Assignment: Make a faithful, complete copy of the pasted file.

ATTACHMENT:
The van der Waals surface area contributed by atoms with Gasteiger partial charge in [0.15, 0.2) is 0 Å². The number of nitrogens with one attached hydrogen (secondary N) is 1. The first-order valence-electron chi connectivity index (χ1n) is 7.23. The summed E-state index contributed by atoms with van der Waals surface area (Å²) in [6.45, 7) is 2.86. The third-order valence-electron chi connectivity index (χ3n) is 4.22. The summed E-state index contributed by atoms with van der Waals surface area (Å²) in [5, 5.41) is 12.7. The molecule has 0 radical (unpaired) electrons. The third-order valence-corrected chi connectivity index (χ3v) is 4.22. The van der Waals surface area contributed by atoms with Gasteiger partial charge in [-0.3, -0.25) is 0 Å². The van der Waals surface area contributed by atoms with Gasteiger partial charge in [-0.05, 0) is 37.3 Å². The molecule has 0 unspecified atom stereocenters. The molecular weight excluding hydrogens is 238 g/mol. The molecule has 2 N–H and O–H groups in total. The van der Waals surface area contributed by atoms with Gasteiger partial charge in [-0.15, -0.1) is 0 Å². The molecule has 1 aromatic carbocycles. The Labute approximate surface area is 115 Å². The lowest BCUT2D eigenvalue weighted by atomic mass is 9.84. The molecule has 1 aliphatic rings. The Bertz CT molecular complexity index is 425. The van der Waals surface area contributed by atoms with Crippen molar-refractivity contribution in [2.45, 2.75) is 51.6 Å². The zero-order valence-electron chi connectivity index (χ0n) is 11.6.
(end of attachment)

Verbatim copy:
The van der Waals surface area contributed by atoms with Gasteiger partial charge in [0.15, 0.2) is 0 Å². The number of nitrogens with one attached hydrogen (secondary N) is 1. The first-order valence-electron chi connectivity index (χ1n) is 7.23. The summed E-state index contributed by atoms with van der Waals surface area (Å²) in [6.45, 7) is 2.86. The third-order valence-electron chi connectivity index (χ3n) is 4.22. The summed E-state index contributed by atoms with van der Waals surface area (Å²) in [5, 5.41) is 12.7. The molecule has 0 radical (unpaired) electrons. The third-order valence-corrected chi connectivity index (χ3v) is 4.22. The van der Waals surface area contributed by atoms with Gasteiger partial charge in [-0.3, -0.25) is 0 Å². The van der Waals surface area contributed by atoms with Gasteiger partial charge in [-0.05, 0) is 37.3 Å². The molecule has 0 unspecified atom stereocenters. The molecular weight excluding hydrogens is 238 g/mol. The molecule has 2 N–H and O–H groups in total. The van der Waals surface area contributed by atoms with Gasteiger partial charge in [-0.15, -0.1) is 0 Å². The molecule has 1 aromatic carbocycles. The Labute approximate surface area is 115 Å². The lowest BCUT2D eigenvalue weighted by atomic mass is 9.84. The molecule has 1 aliphatic rings. The Bertz CT molecular complexity index is 425. The van der Waals surface area contributed by atoms with Crippen molar-refractivity contribution in [2.45, 2.75) is 51.6 Å². The zero-order valence-electron chi connectivity index (χ0n) is 11.6.